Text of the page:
Investor's Psychology

Endowment Effect: All that Glitters is not Gold

Created on 12 Aug 2022

Wraps up in 5 Min

Read by 655 people

Updated on 12 Sep 2022

Everyone would have met the iconic Kachra Seth from Phir Hera Pheri. In one of the scenes of the movie, one can see him selling a suit at ₹4000 to Raju, the same suit that Kachra bought from Raju for ₹1000. On asking, he narrates various reasons for the increase in price that indicate a sense of ownership towards the suit. 

Similarly, let's take one of the other endowment effects examples when Raju comes to sell his shoes. Kachra quoted ₹150 for both shoes, but Raju felt the price should be double as he has invested a lot in them. In both these scenarios, one can see a common bias working unconsciously. Both characters think their product deserves higher value because they have owned it and are emotionally invested in it. Yet, they were not willing to pay the same price as buyers.

Why does this bias occur? Can this prevent them from potential gains? It is because of the endowment effect! Read ahead to know more about it! 

What is the Endowment Effect?

In most cases, the endowment effect can be encapsulated as a mental bias that exhibits itself when a person values an asset more than its worth when they hold ownership. 

A quote by Jonathan Swift fits best for this scenario "A wise man should have money in his head, but not in his heart." 

Let's understand this with an example related to a study based on coffee mugs by J. L. Knetsch. So, according to the studies, two sets of people were given coffee mugs. One group was asked to determine the value of the coffee mugs as a seller, and others were asked to do the same thing as a buyer.

The study showed eye-opening results as the average buying value was $3, while the average selling value was $7. It showed an active role in the endowment effect among the people with such a vast variation.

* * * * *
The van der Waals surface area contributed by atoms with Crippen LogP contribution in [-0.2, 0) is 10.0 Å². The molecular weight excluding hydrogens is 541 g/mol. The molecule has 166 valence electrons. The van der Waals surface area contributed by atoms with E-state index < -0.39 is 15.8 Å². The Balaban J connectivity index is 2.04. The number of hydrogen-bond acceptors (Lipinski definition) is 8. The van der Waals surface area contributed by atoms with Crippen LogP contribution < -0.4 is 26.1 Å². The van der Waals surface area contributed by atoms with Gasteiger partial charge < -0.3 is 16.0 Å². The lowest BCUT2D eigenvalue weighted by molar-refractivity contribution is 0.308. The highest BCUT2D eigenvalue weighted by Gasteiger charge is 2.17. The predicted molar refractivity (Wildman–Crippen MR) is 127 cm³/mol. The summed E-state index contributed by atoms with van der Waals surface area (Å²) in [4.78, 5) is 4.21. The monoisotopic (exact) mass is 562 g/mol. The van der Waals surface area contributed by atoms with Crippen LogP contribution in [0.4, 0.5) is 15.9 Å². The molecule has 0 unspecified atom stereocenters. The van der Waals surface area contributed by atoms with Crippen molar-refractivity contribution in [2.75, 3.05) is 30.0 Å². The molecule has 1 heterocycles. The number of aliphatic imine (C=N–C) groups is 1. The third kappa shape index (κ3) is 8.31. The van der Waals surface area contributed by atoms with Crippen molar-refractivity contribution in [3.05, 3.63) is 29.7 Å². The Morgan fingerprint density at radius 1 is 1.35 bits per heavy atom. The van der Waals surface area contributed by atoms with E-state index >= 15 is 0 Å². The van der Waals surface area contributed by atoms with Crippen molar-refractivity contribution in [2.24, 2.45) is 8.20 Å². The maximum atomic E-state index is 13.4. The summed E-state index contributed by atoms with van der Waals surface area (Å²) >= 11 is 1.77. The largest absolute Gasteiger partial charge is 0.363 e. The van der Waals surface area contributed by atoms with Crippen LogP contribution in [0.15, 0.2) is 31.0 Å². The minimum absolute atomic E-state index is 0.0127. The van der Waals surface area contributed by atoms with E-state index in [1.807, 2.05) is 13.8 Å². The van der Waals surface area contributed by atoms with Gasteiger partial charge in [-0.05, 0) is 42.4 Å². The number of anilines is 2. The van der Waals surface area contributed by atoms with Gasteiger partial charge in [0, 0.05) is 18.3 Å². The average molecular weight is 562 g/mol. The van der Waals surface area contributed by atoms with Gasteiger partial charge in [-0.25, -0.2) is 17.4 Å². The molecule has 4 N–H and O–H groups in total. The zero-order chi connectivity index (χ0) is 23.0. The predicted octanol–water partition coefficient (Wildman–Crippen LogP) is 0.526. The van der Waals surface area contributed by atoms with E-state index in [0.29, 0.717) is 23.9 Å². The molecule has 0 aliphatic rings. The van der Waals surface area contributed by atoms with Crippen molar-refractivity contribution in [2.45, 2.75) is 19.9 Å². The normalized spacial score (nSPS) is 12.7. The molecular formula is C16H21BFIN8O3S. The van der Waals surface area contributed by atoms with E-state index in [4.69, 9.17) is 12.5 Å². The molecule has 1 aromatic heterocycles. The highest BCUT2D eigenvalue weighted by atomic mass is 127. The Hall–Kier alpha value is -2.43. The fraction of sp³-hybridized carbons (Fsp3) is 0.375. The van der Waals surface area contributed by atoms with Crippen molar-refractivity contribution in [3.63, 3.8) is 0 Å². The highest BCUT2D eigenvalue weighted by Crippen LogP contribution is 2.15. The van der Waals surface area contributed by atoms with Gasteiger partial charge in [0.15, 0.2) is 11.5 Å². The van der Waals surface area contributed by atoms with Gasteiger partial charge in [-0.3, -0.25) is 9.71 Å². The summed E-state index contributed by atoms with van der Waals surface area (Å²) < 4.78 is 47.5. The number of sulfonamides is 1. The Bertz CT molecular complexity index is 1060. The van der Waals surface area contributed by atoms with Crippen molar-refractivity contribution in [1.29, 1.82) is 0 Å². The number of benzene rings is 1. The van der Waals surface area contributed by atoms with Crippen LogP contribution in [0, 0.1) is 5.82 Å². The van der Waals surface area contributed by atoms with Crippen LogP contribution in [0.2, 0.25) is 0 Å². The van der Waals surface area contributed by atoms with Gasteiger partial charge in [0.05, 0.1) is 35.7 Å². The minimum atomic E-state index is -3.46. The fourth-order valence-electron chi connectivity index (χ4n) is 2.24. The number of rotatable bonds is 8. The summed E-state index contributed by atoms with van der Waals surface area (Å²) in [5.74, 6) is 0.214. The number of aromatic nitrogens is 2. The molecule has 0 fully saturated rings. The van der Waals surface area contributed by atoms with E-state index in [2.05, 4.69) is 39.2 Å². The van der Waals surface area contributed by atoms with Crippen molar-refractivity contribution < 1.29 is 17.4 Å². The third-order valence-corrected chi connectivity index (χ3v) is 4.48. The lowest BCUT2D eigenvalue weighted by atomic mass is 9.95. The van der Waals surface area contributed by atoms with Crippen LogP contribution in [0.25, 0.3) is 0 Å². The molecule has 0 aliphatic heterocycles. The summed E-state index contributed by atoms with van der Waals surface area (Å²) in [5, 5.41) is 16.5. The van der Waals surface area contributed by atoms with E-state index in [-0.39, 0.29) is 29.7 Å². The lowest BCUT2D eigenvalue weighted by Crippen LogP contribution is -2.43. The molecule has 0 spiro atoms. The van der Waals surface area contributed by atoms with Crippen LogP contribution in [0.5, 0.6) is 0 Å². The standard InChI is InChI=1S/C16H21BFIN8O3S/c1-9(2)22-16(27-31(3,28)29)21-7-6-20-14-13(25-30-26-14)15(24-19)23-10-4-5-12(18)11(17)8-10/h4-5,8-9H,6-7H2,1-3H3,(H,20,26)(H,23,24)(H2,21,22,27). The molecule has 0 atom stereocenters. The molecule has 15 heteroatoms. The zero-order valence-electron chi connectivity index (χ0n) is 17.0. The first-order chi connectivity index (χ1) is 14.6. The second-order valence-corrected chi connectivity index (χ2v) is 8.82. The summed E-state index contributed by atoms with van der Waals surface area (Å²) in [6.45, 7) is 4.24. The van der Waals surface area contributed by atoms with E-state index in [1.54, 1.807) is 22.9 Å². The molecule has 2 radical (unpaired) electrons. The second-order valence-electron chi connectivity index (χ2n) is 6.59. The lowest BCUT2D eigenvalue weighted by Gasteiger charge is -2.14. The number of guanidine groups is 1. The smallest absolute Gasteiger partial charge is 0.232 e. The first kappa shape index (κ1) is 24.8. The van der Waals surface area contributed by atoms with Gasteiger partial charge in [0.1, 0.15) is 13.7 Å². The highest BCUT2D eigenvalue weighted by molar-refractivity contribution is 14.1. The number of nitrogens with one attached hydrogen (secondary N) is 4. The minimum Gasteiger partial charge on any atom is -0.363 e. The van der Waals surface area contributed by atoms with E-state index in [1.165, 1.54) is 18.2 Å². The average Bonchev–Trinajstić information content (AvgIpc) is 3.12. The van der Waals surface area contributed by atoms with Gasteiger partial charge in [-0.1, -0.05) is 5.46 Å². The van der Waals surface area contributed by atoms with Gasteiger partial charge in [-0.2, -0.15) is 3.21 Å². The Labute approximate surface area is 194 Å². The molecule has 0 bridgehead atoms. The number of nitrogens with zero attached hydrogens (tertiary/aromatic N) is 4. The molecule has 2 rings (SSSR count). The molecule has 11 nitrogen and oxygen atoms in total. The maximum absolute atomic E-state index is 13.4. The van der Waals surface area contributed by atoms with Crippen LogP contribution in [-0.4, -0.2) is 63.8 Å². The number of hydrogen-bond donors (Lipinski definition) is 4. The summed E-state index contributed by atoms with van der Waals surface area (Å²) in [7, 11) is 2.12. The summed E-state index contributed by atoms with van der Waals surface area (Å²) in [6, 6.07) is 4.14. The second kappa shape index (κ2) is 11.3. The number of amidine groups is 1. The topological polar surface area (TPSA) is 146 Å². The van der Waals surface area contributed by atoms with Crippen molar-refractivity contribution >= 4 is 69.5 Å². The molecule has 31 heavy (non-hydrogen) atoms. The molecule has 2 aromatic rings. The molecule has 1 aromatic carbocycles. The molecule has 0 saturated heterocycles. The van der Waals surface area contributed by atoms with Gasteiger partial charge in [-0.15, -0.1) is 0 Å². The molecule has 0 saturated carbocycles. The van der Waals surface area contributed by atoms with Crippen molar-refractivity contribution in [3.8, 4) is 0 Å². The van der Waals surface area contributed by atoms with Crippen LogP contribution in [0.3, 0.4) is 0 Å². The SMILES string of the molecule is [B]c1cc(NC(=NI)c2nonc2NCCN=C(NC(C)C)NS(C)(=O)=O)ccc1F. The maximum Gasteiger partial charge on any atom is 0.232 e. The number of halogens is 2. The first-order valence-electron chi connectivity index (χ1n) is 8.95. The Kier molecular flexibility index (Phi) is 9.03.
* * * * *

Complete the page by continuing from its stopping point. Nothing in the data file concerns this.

Where does this Endowment Effect occur?

"If out-of-pocket costs are viewed as losses, and opportunity costs are viewed as foregone gains, the former will be more heavily weighted" - Richard Thaler. 

The endowment effect affects investors in different cases and for different investments. Let's understand these effects based on various studies in the following pointers:

1. Inherited Securities

Most wealth management practitioners have remarked that some clients are reluctant to sell their securities passed down as a legacy. These investors showcase feelings of disloyalty while selling such securities. Furthermore, they show general uncertainty in determining "the right thing to do" for the inherited securities and face property tax issues. 

2. Purchased Securities

The endowment effect has a considerable effect on purchased securities. Let's take an example. Imagine a scenario where a person needs money, and a municipal bond is available that pays triple the person's pretax income. How much would a buyer pay for it? Keeping this price level in mind now, think of another scenario where one has already bought it. What price would the owner of the same bond demand when selling it?

According to rational economic theories' predictions, the Willingness to Accept (WTA) compensation would be the same as the Willingness to Pay (WTP) for the bond. However, this would not be the case in reality, as once the investor owns the bond, they will demand a price exceeding the original price or market value. 

3. Endowment Effect on Retail

Many retailers and salespersons take advantage of this effect through different techniques, like letting the customers try the products, giving limited-time offers, free trial periods, etc. The point of these offers is to try and make the buyer feel a sense of ownership over the offering, which will drive the buyer to pay extra for the same product. 

Why does the Endowment Effect happen?

The root problem of the endowment effect is loss aversion, which makes one dislike losing and find enjoyment in gaining. The result is buyers and sellers become biased toward maintaining the status quo by holding an inflated value for the security or product instead of realising its fair value.